The path to sustainabilityby Jason O'Connell on Oct 1, 2015
The UAE’s gross domestic electricity consumption has more than doubled over the past 10 years, and is expected to grow even more rapidly over the next five years as the country undergoes substantial growth.
A recent forum organised by the Energy Working Group of the UAE-UK Business Council and facilitated by Strategy&, highlighted three key aspects of energy efficiency which comprise of smart cities, building efficiency and water usage. Although numerous initiatives have already been launched in the UAE, implementing additional measures can help reap the full benefits of an improved energy efficiency strategy.
The UAE needs to have integrated infrastructure planning as a prerequisite to any urban master plan. One of the best ways of doing this is through the so-called ‘smart city approach’, which allow city planners to improve efficiency at the intersection of different infrastructure sectors, such as electricity, water, transport, telecoms, cooling and waste.
A second essential aspect to consider is improving building efficiency. In Dubai, the government has issued a set of green building regulations and specifications that cover planning, the use of resources, materials, and waste. Notably, the regulations are intended to improve the sustainability performance of buildings throughout their entire life cycles, from design through construction, operation, and ultimate tear-down.Government authorities still need to develop more detailed regulations and frameworks that dictate energy efficiency in buildings, particularly during construction.
The third aspect of energy efficiency involves water consumption and desalination processes. Water consumption in the UAE is roughly 50 % higher than the world average. Also, the energy required to desalinate seawater represents approximately 30% of the country’s total power consumption.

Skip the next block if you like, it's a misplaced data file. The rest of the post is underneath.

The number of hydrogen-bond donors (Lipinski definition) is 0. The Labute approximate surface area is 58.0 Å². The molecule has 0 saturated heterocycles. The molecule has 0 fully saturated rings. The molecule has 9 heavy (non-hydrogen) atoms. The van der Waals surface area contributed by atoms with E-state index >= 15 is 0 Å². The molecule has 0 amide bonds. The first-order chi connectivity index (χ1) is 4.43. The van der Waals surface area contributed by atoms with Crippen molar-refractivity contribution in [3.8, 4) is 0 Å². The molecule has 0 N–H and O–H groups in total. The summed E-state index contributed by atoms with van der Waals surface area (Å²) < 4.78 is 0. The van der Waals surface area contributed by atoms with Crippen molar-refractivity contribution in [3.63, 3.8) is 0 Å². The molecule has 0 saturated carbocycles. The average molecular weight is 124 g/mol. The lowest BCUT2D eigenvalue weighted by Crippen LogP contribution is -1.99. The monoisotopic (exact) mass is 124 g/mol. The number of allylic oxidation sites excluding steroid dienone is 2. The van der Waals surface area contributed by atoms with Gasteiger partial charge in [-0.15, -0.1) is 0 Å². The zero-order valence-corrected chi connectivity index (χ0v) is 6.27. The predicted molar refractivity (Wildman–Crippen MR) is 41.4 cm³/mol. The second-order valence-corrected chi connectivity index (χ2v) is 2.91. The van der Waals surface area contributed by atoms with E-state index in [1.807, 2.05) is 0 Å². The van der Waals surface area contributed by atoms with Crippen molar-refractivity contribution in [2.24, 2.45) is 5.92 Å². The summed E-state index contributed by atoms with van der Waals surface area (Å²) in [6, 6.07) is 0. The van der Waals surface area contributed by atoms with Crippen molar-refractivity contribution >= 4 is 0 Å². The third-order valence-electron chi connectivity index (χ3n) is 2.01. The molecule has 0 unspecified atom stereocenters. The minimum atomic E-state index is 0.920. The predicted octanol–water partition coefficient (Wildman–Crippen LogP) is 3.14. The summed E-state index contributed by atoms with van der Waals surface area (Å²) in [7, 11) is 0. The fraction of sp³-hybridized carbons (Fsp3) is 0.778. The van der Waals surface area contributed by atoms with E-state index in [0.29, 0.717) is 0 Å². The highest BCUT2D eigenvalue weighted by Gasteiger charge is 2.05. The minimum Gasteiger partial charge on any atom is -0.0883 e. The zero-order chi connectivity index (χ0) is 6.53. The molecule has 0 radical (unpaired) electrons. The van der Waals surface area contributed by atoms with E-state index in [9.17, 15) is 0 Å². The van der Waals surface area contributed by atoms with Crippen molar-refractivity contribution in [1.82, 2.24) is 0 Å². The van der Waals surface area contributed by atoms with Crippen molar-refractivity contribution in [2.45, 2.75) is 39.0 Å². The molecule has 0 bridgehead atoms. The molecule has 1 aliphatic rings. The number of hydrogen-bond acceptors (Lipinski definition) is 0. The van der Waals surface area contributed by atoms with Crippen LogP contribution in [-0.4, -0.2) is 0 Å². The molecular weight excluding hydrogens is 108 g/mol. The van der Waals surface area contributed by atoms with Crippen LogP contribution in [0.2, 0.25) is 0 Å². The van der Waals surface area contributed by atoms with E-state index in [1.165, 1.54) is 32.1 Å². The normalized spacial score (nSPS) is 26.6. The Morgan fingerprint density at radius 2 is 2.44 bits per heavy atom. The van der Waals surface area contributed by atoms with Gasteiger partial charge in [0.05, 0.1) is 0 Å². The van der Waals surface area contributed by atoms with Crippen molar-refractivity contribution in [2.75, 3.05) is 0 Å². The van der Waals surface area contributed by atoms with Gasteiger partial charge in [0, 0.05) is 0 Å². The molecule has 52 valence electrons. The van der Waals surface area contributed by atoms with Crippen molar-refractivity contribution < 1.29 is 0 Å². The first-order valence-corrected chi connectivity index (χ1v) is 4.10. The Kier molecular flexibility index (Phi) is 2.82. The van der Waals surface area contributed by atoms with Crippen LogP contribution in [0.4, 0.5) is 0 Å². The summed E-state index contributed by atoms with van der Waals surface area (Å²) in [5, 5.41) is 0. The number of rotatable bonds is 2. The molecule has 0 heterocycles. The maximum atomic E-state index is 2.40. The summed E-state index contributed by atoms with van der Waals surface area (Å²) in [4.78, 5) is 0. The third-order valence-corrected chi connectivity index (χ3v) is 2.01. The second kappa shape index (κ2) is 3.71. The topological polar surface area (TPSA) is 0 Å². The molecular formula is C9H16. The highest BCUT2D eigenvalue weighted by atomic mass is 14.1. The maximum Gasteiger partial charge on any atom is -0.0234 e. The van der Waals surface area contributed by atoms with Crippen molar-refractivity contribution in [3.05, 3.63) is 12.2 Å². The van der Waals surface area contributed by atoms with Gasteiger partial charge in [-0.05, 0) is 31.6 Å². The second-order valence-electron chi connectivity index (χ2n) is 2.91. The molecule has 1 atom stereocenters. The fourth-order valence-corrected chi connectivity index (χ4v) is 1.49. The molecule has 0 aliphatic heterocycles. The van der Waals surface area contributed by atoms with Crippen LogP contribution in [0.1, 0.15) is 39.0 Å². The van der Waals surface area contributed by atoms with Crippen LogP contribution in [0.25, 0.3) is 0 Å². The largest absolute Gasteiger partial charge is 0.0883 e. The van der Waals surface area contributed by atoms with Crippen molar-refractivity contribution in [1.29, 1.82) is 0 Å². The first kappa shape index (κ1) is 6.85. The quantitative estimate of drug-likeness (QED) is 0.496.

The majority of the country’s water is generated as a by-product of thermal energy plants, through combined water-and-power infrastructure. Electricity and Water have different demand cycles: electricity has large peaks in demand, whereas water demand is relatively flat, limiting the optimisation of the infrastructure. The introduction of nuclear energy could help break the connection between water and electrical infrastructure, creating opportunities to select more efficient desalination technologies such as reverse osmosis. Additionally, the study also suggests increasing water tariffs to reduce water demand as well as the softer approach of awareness camapigns.
The study suggests four strategic priorities that will help implement a more sustained energy efficient program in the UAE. These consist of (i) The need for an overarching strategy that joins individual sectors and their respective value chains around a single set of goals and objectives; (ii) Ensuring a regulatory framework that addresses demand/market challenges, in order to change behaviors and maximize benefits; (iii) Introducing communication and information campaigns to demonstrate the benefits of energy efficiency and obtaining support from all stakeholders including consumers: (iv) Identifying and promoting region-specific R&D and technology that will create an innovative ecosystem to help meet energy efficiency goals while also boosting the overall economy.
For decades, the abundance of hydrocarbon resources meant that energy efficiency was not a pressing topic in the UAE. However the steady population and economic growth have changed attitudes. Today, sustainability is a critical issue, and the UAE government needs to reinforce its efforts to create a more sustainable future for the country and for generations to come.
Per-Ola Karlsson is a senior partner with management consultancy Strategy&.